Mission, Strategic Plan and History
The mission of the Kent Free Library is to meet the educational, recreational, informational, and cultural needs of the community and citizens of Kent.
Kent’s present public library had its beginning on September 29, 1875, when a number of employees of the Atlantic and Great Western Railroad and other interested citizens met in a room on the second floor of the railroad station and organized the Atlantic and Great Western Railway Reading Room Association. Applications for membership in the association had to be approved by the directors. The annual dues were $1 and a member was allowed to draw one book at a time, to be kept not longer than three weeks.
The reading room association flourished for some time but interest in it finally waned. From 1884 until 1892 the books were locked up in a room at the station. At that time there was no law which enabled a town with less than 5,000 inhabitants to tax itself for library purposes. However, through the efforts of Scott Williams and George E. Hinds such a law was finally passed by the Ohio State Legislature, and Kent became the first town which obtained a library as a result. The village council passed an ordinance to establish a public library to be known as the Kent Free Library and Reading Room and to maintain the library, a tax of one mill was approved.
The second floor of the north room of the Worthington Block was rented for the library, shelves were put in and tables and chairs were purchased. The 800 books of the railway library were given as a nucleus for the town library. Mrs. J. M. Woodard was employed as a librarian at a salary of $12.50 a month. The library was soon ready for the use of the public and at once became popular with the book lovers and children of the town. In 1895, Mrs. Woodard resigned and Mrs. J. S. Cook was appointed to succeed her. In 1896, the library was moved to the second floor of the then new Williams block where it remained until 1903 when it was moved into its own library building.
In 1901, through the efforts of George E. Hinds and the members of the members of the library board, Andrew Carnegie became interested in Kent and he agreed to give $10,000 to erect a library building on condition that the town provide a site and agree to contribute 10% of the gift yearly for the library’s maintenance. Marvin Kent donated the lot at the corner of Main and River Streets and the town voted by an overwhelming majority to make the necessary tax levy. Plans for the library were drawn by Charles Hopkinson of Cleveland, and in June, 1902, the contract for the building was awarded to A. C. Stambaugh.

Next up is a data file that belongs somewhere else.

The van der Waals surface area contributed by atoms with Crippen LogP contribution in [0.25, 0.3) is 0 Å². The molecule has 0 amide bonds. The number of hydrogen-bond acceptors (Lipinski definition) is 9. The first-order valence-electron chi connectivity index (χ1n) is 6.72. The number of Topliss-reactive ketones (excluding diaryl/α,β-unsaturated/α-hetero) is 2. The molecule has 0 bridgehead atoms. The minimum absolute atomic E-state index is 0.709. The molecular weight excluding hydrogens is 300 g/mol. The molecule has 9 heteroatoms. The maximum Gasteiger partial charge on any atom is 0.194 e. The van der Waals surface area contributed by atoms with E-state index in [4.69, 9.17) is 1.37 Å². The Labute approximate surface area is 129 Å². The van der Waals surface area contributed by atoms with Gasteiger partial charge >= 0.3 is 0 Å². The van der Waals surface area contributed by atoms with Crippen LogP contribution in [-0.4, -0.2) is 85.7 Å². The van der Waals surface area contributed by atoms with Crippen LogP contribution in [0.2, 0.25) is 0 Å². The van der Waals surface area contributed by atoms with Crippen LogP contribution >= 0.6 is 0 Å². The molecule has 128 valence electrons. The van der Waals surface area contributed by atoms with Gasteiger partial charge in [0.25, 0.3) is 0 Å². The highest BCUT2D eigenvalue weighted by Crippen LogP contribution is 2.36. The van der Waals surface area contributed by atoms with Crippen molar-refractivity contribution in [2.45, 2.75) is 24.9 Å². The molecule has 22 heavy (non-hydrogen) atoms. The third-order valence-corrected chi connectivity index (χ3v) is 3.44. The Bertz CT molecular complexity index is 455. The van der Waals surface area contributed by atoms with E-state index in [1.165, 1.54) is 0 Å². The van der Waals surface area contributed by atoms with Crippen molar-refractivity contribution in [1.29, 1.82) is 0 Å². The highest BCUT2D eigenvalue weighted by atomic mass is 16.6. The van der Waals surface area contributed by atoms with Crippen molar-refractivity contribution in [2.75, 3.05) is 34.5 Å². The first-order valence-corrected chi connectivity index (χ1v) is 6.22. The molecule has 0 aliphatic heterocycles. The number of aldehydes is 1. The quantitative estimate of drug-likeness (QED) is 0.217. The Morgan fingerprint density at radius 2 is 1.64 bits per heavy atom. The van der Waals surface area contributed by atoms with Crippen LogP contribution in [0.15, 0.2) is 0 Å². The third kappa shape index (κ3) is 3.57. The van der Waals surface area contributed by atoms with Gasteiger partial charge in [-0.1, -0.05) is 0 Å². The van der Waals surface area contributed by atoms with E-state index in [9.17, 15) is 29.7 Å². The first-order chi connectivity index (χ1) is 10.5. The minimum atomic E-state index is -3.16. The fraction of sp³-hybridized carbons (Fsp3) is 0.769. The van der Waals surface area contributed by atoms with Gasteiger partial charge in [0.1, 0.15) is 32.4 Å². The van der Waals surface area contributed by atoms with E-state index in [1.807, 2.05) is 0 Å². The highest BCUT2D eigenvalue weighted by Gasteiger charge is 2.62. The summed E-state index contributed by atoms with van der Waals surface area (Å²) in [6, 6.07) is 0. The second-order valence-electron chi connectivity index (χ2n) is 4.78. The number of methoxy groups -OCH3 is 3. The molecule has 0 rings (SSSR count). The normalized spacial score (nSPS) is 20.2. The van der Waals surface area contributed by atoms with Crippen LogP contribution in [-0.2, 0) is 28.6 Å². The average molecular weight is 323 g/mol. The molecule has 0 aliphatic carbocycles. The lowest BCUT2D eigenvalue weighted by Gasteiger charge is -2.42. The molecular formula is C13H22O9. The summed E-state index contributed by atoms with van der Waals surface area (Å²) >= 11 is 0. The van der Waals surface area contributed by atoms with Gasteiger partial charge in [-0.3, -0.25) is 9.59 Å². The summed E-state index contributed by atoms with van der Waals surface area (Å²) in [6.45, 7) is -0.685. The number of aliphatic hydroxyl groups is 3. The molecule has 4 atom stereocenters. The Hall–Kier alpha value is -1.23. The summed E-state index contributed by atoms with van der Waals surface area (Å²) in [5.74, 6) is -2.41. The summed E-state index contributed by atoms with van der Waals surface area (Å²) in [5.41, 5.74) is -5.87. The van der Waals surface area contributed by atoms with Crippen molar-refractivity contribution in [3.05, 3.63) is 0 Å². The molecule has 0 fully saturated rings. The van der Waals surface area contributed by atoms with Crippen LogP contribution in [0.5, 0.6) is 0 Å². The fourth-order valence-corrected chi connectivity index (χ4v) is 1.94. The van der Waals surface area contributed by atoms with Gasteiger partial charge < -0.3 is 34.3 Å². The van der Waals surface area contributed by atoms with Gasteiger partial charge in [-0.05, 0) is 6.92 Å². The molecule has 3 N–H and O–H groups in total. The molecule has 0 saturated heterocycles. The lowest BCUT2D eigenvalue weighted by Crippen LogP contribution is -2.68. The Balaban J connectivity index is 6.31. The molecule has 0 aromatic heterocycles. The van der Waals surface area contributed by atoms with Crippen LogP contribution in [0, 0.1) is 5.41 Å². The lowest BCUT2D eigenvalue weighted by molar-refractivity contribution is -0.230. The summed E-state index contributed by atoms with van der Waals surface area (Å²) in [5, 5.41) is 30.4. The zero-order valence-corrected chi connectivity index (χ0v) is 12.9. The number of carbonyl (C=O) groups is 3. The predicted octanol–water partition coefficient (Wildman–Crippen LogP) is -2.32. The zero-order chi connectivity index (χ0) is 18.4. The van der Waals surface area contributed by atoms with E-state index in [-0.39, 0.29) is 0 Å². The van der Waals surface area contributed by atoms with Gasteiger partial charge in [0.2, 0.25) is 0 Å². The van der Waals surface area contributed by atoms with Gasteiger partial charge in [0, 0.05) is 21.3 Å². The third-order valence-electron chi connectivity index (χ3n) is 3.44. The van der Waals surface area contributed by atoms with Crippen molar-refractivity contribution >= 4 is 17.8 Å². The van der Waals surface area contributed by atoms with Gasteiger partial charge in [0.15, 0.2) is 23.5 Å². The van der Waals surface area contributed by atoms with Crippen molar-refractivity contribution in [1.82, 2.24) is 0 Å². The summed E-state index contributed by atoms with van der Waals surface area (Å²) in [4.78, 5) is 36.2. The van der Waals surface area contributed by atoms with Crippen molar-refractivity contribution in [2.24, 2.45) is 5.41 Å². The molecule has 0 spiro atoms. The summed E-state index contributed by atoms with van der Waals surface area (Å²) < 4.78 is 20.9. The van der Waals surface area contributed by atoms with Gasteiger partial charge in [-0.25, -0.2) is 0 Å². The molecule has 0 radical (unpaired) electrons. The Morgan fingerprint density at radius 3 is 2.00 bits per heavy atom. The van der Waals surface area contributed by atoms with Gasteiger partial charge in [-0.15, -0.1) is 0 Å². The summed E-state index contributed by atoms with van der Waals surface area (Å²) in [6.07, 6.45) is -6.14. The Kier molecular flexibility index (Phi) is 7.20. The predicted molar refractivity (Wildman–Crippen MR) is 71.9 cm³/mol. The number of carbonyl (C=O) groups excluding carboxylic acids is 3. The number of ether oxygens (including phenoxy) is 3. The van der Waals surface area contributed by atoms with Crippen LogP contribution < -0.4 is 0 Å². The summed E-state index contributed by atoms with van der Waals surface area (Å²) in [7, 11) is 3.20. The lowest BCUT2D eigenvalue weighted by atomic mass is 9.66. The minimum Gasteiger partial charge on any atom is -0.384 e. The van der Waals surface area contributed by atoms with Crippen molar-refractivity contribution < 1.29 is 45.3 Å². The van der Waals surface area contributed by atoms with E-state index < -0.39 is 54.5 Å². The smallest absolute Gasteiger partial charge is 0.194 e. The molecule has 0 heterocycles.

The building was completed in the spring of 1903. At the request of the Board, Carnegie gave an additional $1,500 for the furnishings of the library. Nellie Dingley of Painesville was employed as librarian and Janet M. Green, library organizer for the state of Illinois, was engaged to organize and catalog the new library in a systematic manner.
On September 25, 1903, the doors of the library were opened to the public. From then on, it rapidly grew and prospered. In 1904, the plans and model of the building were sent to the Louisiana Purchase Exposition in St. Louis, as a perfect model of a $10,000 building.
In 1923, the Coterie planted on the library lawn in the northeast corner a Norway maple tree in memory of Nellie Dingley. In 1928, the rooms in the basement which had been used as family rooms for the janitor were remodeled into one large room. With a fireplace, shelving, many windows and window seats, linoleum on the floor and new comfortable chairs, this made a pleasant assembly room for the various clubs of the town.
Additions were made throughout the years, however, in 2005, all previous additions were demolished and a new, three-story addition was constructed which tripled the previous amount of available space. This new addition opened on September 26, 2006, exactly 103 years after the original library opened. The original 1903 library building still stands today; The Carnegie Section, as it is designated, currently houses The Burbick Foundation Genealogy Room, with the library’s collection of genealogy and local history materials; The Keller Room; and The Bumphrey Room, a quiet reading room. In recent years, generous support from community members has provided for the Wiland Room, a small conference room; the Woodward Room, a quiet reading area; the James Benedik teen area; the Gillis bequest to provide homebound services; and the Solem bequest which supports the library’s purchase of audio books.
From: Grismer, Karl H. The History of Kent: Historical and Biographical. Kent Historical Society: Kent, OH. 1932 (rev 1992). 129 – 131.